The Community Preservation Act (the “CPA”, MGL 44B) allows any city or town in the Commonwealth of Massachusetts to adopt a property tax surcharge with revenues from this surcharge (and state matching funds) to be devoted to open space, historic preservation, affordable housing, and recreational use. Rockport approved the CPA at the Annual Town Meeting in March 2002 and at the Town Election in April 2002. The surcharge went into effect with the start of the Fiscal Year 2003, on July 1, 2002.
Consistent with the terms of the CPA and with a bylaw adopted at Rockport’s 2002 Annual Town Meeting, a Community Preservation Committee (CPC) has been formed to study and recommend how Rockport’s CPA revenues should be spent. The committee, appointed by the Town Moderator, includes representatives from the Conservation Commission, the Historical Commission, the Planning Board, the Department of Public Works Board of Commissioners, the Housing Authority, and four at-large members appointed by the Town Moderator.
Money to support the CPA in Rockport comes from two sources. One source is a surcharge of 3% on local property taxes. The first $100,000 in value of any property is exempt from the surcharge, and low income or low-moderate income seniors are also exempt. The second source is state matching funds collected from a $20.00 fee on real estate transactions. The amount of matching funds will depend in part on the number of communities that adopt the Act. Funds collected under the CPA can only be invested in certain community preservation projects for open space, historic preservation, affordable housing, and recreational use as recommended by the CPC and a majority vote at Town Meeting. In addition, 10% of the funds received in any fiscal year must be allocated for each of the first three areas (open space, historic preservation, and affordable housing). The remaining 70% of each year's funds can be spent in any of the four areas as determined by Rockport. Community Preservation Funds cannot be used for general maintenance or used to supplant funds being used for existing community preservation purposes. In addition, up to 5% of the annual Community Preservation revenues can be spent on administrative and operating expenses of the CPC.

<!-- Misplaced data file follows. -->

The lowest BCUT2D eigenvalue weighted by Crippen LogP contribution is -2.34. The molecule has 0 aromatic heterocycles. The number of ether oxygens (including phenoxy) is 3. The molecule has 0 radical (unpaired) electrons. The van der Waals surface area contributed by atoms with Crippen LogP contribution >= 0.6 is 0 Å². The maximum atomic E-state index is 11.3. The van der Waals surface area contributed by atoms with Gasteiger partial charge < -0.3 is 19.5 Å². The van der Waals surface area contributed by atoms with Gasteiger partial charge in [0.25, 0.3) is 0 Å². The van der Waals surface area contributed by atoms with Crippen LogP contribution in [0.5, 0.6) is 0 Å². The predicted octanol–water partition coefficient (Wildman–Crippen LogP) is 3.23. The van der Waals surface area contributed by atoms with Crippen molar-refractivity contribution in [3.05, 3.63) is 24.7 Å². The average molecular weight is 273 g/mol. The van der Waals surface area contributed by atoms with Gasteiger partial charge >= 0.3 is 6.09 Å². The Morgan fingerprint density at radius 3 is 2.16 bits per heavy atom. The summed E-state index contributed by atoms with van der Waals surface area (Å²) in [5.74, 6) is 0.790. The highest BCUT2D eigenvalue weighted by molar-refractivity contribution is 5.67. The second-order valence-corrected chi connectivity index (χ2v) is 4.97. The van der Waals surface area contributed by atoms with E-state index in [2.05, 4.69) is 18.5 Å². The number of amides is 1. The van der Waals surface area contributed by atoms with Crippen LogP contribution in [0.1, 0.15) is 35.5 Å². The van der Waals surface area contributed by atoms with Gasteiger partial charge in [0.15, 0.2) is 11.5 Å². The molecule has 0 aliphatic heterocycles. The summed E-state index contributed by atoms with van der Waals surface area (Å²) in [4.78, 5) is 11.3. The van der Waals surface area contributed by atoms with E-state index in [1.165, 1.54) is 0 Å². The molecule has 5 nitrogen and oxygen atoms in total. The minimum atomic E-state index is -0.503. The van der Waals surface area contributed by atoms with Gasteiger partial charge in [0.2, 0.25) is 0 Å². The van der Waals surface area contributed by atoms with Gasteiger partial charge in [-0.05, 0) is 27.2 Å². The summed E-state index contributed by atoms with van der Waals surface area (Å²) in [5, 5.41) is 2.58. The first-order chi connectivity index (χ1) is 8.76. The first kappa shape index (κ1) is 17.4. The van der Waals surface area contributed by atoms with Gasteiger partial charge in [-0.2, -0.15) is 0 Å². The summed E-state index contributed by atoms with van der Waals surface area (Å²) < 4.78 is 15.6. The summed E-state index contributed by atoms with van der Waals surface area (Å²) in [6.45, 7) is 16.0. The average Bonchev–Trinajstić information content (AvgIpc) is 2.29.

The CPC is charged with studying the needs, possibilities, and resources of the town regarding community preservation. Community preservation in Rockport is a public process, and the CPC strongly encourages broad participation from all residents. The CPC will make recommendations to Town Meeting for any use of the Community Preservation Funds. Funds cannot be expended without Town Meeting approval, except for Administrative Funds where there is a cap of $10,000 on any one item.
The CPC typically meets on the 2nd Tuesday of each month at 7:00 p.m. in the conference room at the Rockport Police Station on Upper Main Street.
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